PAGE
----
Tuesday, June 19, 2007

Hudson Does The Right Thing, Finally

After reconsidering the implications of allowing disgraced Durham County District Attorney Mike Nifong to delay his long overdue resignation until next month, Durham County Senior Resident Superior Court Judge Orlando Hudson has decided to suspend Mr. Nifong immediately pending a hearing on Durham resident Beth Brewer’s 7A-66 petition to remove the rogue prosecutor from office.
The county's top judge plans to suspend Durham District Attorney Mike Nifong from office Tuesday and appoint a special prosecutor to push ahead with a case against Nifong, who is soon to be stripped of his license. N&O

Durham Superior Court Judge Orlando Hudson said Monday night that he had signed an order removing District Attorney Mike Nifong from office, effective Tuesday morning, and named a Wake County attorney to handle a case against Nifong. WRAL
Early media reports yesterday indicated that Judge Hudson, oddly citing “paperwork” concerns, indicated that he would not move forward with any action on the petition he had, contrary to North Carolina law which required him to act within thirty days of the February filing, held in abeyance for several months.
“Superior Court Judge Orlando Hudson in Durham has a petition pending before him asking that he remove Nifong from office. Hudson said today that he does not plan to act on the petition. He said Nifong would be gone from office before he had all the necessary paperwork to remove him.” N&O
Later, Judge Hudson appeared to modify his reasoning and was quoted by The Herald-Sun as "being taken out of it" by Nifong's strategic resignation date.
Hudson said Nifong's disbarment will become effective 30 days after being served with a written disbarment order, which probably won't be until late this week.

Since the disbarment date will fall after Nifong's final work day of July 13, Hudson said there no longer is a need for him to hold a removal hearing.

"This takes me out of it," Hudson said. "I'm not seeing a need for a hearing unless he doesn't resign when he said he will." H/S
Finally, Judge Hudson wisely decided to comply with State law and issued an order to suspend the DA effective today, asked Durham County Sheriff Worth Hill to ensure that Nifong comply with his order, and appointed a special prosecutor to present the case for removal of Mr. Nifong from office at a hearing which must take place within ten to thirty days.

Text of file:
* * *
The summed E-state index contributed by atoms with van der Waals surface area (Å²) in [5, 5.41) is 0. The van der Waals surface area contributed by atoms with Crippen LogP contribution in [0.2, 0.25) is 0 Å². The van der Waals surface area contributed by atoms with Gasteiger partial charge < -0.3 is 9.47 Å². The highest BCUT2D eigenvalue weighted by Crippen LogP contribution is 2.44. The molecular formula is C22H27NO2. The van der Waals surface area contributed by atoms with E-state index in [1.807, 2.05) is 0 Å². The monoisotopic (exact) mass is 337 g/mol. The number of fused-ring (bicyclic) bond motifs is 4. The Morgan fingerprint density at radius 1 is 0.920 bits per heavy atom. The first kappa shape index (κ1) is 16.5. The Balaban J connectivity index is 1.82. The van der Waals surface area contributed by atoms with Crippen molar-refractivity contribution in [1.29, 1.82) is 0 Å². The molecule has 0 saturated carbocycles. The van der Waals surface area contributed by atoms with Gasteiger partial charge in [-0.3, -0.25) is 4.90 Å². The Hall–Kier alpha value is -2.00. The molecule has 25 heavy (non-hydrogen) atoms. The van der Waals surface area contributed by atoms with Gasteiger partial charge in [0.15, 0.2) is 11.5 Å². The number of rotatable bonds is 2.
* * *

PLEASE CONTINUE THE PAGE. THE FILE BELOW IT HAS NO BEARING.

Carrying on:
Hudson, who has been overseeing a case demanding Nifong's removal from office, said he would file a notice with Durham County Sheriff Worth Hill to enforce his suspension order.

Hudson also said he will appoint Wake County attorney Robert Zaytoun as a special prosecutor for the Nifong removal case.

While Hudson said he and the sheriff cannot keep Nifong from entering the DA's office, the sheriff has the power to limit Nifong's access by -- for example -- banning Nifong from his parking space near the Durham County courthouse and suspending the key card he would need to enter that building during non-office hours. H/S

"I have thought about the situation, and this is the way I wish to proceed," said Hudson, who initially agreed to allow Nifong to work until next month.

As part of the suspension, Hudson said he would order the sheriff on Tuesday to prevent Nifong from carrying out any duties of the district attorney.

A hearing on the removal request must then be held within 30 days. AP

Hudson defended his power to suspend Nifong as clearly justified by Nifong's disbarment Saturday by the State Bar.

"All you need to suspend him is probable cause," Hudson said. "You have much more than probable cause with a clear and cogent finding by the State Bar."

Hudson explained his appointment of a special prosecutor by noting that he, Hudson, has the power to suspend Nifong temporarily without a court hearing, but can make the suspension permanent only with a hearing, in which Zaytoun would be needed. H/S

Hudson’s amended decision followed widespread uproar from elected officials and the public in response to Mr. Nifong’s decision to delay his promised resignation.
Nifong surprised many today when his resignation letter to Easley stated that Nifong would stay in office until July 13.

Durham City Councilman Eugene Brown said Nifong cannot stay in office.

"Our former district attorney needs to go quickly and quietly in to the night," Brown said. N&O

"What is he trying to prove?" Durham City Councilman Eugene Brown said. "This is like rubbing salt into the community's wound. He has resigned and been disbarred. Does he not get it?"

Brown said Gov. Mike Easley and other officials have to press Nifong to leave office "in a couple of days."

Easley said he would immediately remove Nifong if he could.

"You are given a lot of power and you can destroy a reputation in moments with just a few words," said Easley, himself a former prosecutor. "This was much more than a mistake." H/S